In fact, Gen Z students tend to thrive when they are given the opportunity to have a fully immersive educational experience and they even enjoy the challenges of being a part of it. For instance, 51% of surveyed students said they learn best by doing while only 12% said they learn through listening. These same students also mentioned they tend to enjoy class discussions and interactive classroom environments over the traditional dissemination teaching method.

The preference towards a collaborative learning environment isn’t just limited to in-person interactions. Instead, Gen Z is completely comfortable with learning alongside other students, even outside of their own school, using digital tools such as Skype and online forums.

As a digital generation, Generation Z expects digital learning tools such as these to be deeply integrated into their education. For them, technology has always been a fully integrated experience into every part of their lives. And they don’t think education should be any different. They believe they should be able to seamlessly connect academic experiences to personal experiences through these same tools.

Teaching footnotes

  • Embrace personal devices. After years of fighting Millennials’ digital distraction, it’s time to shift perceptions of the smartphones and the students who use them. Generation Z went through high school organising, delegating and even collaborating on group assignments via online video chat, each working from their own desks at home. For them, learning doesn’t happen in libraries and coffeehouses but through online resources and chatrooms. Digital technology is already the infrastructure of their learning, and it needs to become the infrastructure of the classroom as well. To wit: Ohio State University this year handed out 11,000 iPads to incoming students, complete with the school’s own app and its digital learning platform, Top Hat.
  • Personalise their learning environment. Personalised learning doesn’t mean designing a tailored approach for every student. Mostly, it means targeting it to the group by assessing their progress and adjusting on the fly. Formative assessment, especially when collected digitally, can give faculty a strong sense of a classroom’s comprehension of the course material. Instructors can review challenging concepts, or dig deeper into topics that clearly elicit enthusiasm.
  • Publish assignments digitally. Generation Z is already awash in online content: it’s a more natural medium to them than books or television. So have them generate content of their own for peers and others to see, whether it’s written essays or video presentations. Assignments that are not intended not solely for the professor’s eyes bring an added layer of motivation and create opportunities for peer-to-peer learning and assessment.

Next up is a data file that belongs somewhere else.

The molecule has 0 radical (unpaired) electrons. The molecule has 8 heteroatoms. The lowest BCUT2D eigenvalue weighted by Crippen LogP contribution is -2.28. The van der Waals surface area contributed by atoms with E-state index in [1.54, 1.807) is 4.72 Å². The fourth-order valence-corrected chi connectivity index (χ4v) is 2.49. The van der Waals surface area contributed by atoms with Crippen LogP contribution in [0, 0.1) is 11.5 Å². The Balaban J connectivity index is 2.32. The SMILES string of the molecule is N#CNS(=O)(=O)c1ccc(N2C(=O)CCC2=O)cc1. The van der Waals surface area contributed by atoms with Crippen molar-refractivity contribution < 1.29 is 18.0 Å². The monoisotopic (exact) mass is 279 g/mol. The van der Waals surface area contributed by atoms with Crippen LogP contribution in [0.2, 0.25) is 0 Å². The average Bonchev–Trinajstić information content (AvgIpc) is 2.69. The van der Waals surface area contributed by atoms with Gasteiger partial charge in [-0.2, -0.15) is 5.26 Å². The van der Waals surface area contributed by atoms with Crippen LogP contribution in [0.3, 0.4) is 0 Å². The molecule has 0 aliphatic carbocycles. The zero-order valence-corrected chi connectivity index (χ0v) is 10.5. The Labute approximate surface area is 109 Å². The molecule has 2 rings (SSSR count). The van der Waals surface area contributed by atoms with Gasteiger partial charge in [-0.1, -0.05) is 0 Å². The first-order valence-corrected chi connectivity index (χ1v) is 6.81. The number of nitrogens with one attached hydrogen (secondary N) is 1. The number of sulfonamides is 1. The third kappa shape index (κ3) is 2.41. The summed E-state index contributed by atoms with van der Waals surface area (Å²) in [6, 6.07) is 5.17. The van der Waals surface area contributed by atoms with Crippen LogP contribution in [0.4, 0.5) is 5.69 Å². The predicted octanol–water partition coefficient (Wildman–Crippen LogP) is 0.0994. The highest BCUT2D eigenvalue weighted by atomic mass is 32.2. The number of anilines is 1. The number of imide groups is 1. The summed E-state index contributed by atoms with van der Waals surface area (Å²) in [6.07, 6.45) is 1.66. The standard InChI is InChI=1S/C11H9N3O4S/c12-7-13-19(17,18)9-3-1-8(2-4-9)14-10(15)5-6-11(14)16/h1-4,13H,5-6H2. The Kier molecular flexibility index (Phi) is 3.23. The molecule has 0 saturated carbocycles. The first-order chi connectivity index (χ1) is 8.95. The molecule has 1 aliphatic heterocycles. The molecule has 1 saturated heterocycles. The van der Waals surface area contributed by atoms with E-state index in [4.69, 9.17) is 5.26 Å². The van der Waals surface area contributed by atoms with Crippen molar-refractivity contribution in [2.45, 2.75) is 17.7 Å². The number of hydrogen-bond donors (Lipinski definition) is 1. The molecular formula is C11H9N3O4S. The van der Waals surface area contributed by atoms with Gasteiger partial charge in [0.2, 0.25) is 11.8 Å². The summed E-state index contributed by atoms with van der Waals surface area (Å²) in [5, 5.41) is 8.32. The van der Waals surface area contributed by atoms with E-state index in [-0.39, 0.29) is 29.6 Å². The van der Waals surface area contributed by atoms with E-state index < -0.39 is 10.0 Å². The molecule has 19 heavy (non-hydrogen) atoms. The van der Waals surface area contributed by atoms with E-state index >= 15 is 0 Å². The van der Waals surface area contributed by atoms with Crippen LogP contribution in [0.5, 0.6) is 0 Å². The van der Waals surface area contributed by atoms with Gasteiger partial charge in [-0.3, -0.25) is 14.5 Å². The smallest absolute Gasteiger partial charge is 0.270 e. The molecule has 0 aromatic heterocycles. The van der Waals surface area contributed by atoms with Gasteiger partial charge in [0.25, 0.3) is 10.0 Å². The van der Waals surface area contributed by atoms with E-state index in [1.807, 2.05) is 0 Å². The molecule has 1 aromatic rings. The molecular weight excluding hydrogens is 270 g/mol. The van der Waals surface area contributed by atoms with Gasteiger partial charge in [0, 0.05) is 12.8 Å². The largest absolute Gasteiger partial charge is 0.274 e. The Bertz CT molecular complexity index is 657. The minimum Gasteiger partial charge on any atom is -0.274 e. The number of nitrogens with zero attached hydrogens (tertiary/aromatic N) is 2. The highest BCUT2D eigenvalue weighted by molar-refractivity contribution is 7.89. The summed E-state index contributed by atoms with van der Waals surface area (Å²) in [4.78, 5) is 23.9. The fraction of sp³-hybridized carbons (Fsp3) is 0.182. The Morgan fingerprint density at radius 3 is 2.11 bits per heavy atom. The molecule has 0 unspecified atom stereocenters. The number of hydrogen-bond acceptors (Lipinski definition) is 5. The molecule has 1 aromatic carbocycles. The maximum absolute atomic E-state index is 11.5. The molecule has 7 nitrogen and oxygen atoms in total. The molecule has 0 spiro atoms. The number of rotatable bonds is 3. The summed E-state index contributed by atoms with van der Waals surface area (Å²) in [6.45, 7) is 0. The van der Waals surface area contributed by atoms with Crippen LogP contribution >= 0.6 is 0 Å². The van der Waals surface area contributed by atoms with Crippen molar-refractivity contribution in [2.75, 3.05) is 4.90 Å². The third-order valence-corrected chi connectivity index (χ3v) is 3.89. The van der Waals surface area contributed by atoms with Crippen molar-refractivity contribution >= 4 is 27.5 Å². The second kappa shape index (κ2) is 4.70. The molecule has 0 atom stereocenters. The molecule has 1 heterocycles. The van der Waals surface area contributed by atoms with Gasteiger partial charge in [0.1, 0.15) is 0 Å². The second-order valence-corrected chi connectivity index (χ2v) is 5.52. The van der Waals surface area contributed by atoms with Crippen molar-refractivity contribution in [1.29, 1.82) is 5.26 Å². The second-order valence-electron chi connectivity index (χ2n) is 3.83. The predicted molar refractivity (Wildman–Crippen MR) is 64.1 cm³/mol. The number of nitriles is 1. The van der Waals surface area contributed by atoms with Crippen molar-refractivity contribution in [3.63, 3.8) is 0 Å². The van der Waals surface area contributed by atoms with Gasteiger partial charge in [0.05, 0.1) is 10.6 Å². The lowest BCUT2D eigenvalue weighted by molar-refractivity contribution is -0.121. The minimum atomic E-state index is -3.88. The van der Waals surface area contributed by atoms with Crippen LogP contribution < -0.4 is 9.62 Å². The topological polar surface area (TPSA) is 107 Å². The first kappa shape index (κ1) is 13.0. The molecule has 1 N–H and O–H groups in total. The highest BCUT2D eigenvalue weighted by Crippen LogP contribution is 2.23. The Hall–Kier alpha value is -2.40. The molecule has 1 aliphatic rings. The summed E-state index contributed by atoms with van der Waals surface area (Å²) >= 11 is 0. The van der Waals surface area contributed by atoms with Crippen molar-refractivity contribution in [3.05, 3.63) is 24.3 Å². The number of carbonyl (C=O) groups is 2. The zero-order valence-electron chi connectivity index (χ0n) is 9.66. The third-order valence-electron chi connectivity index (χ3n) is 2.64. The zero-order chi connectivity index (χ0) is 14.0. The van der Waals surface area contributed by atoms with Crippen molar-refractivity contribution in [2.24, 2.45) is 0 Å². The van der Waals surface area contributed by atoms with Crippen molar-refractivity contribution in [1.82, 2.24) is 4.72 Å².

Connectivity: Gen Z’s biggest challenge

The feelings of social isolation reported by many teenagers can be hard for older people to understand. There’s a perception that this generation should be the happiest and the most content, because they’ve got so much connectivity, across the world, and so much information at their fingertips, but that connectivity is actually disconnecting people from real friendships and the opportunity to enjoy the world together. It’s creating absolutely unrealistic ideals that young people can’t attain.

De Thierry believes the solution is more real-life contact and interaction. “We know that social isolation can have lifelong consequences on the brain and relationships and teenagers’ ability to make sense of the world. Depression and anxiety are already on the rise and being normalised. When children have childhoods, and young people are allowed to be creative and spend time with each other, then they shouldn’t be depressed or anxious.”

Without intervention, it is theorised that Gen Z will see an increase in adult mental health issues, unemployment and burnout. “People think they’ve got 1,000 friends but in actual fact, who really knows them? It’s probably nobody these days – not their parents, as they don’t eat together and are working longer hours. And not their siblings, possibly because they’re sitting in separate rooms on phones and they text each other. Being known is a really important part of being alive.”

For a great articles (no.1 on google for ‘how to make friends in high school) see my blog “7 Proven Ways to Make friends in High School Quickly”.

The contradictions of connectivity is the real challenge for Generation Z and for society at large. Something that Parents and Guardians can practically impart into their children is how to practically balance social technology and real-world social activities.